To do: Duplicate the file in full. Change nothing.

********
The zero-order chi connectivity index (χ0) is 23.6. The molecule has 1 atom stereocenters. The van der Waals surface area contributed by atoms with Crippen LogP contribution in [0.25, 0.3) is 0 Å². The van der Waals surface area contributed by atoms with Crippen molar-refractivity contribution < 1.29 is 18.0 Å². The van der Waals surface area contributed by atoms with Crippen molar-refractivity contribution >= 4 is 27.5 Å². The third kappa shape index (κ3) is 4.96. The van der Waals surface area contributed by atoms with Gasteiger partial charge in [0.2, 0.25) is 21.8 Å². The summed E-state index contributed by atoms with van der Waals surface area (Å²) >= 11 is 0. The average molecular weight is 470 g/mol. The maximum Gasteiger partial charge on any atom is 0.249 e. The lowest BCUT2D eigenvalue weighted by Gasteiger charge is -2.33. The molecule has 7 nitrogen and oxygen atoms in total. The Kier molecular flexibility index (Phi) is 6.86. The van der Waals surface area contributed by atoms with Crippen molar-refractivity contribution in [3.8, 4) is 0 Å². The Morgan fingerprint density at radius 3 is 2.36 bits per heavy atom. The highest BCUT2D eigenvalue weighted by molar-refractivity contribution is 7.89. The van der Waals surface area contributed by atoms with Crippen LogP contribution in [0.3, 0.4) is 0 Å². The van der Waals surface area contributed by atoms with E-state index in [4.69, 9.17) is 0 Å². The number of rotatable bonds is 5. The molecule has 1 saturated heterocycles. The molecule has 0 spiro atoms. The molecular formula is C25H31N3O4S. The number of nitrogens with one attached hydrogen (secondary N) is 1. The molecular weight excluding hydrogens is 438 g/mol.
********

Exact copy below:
The zero-order chi connectivity index (χ0) is 23.6. The molecule has 1 atom stereocenters. The van der Waals surface area contributed by atoms with Crippen LogP contribution in [0.25, 0.3) is 0 Å². The van der Waals surface area contributed by atoms with Crippen molar-refractivity contribution < 1.29 is 18.0 Å². The van der Waals surface area contributed by atoms with Crippen molar-refractivity contribution >= 4 is 27.5 Å². The third kappa shape index (κ3) is 4.96. The van der Waals surface area contributed by atoms with Gasteiger partial charge in [0.2, 0.25) is 21.8 Å². The summed E-state index contributed by atoms with van der Waals surface area (Å²) >= 11 is 0. The average molecular weight is 470 g/mol. The maximum Gasteiger partial charge on any atom is 0.249 e. The lowest BCUT2D eigenvalue weighted by Gasteiger charge is -2.33. The molecule has 7 nitrogen and oxygen atoms in total. The Kier molecular flexibility index (Phi) is 6.86. The van der Waals surface area contributed by atoms with Crippen molar-refractivity contribution in [3.8, 4) is 0 Å². The Morgan fingerprint density at radius 3 is 2.36 bits per heavy atom. The highest BCUT2D eigenvalue weighted by molar-refractivity contribution is 7.89. The van der Waals surface area contributed by atoms with Crippen LogP contribution in [0.3, 0.4) is 0 Å². The van der Waals surface area contributed by atoms with E-state index in [4.69, 9.17) is 0 Å². The number of rotatable bonds is 5. The molecule has 1 saturated heterocycles. The molecule has 0 spiro atoms. The molecular formula is C25H31N3O4S. The number of nitrogens with one attached hydrogen (secondary N) is 1. The molecular weight excluding hydrogens is 438 g/mol.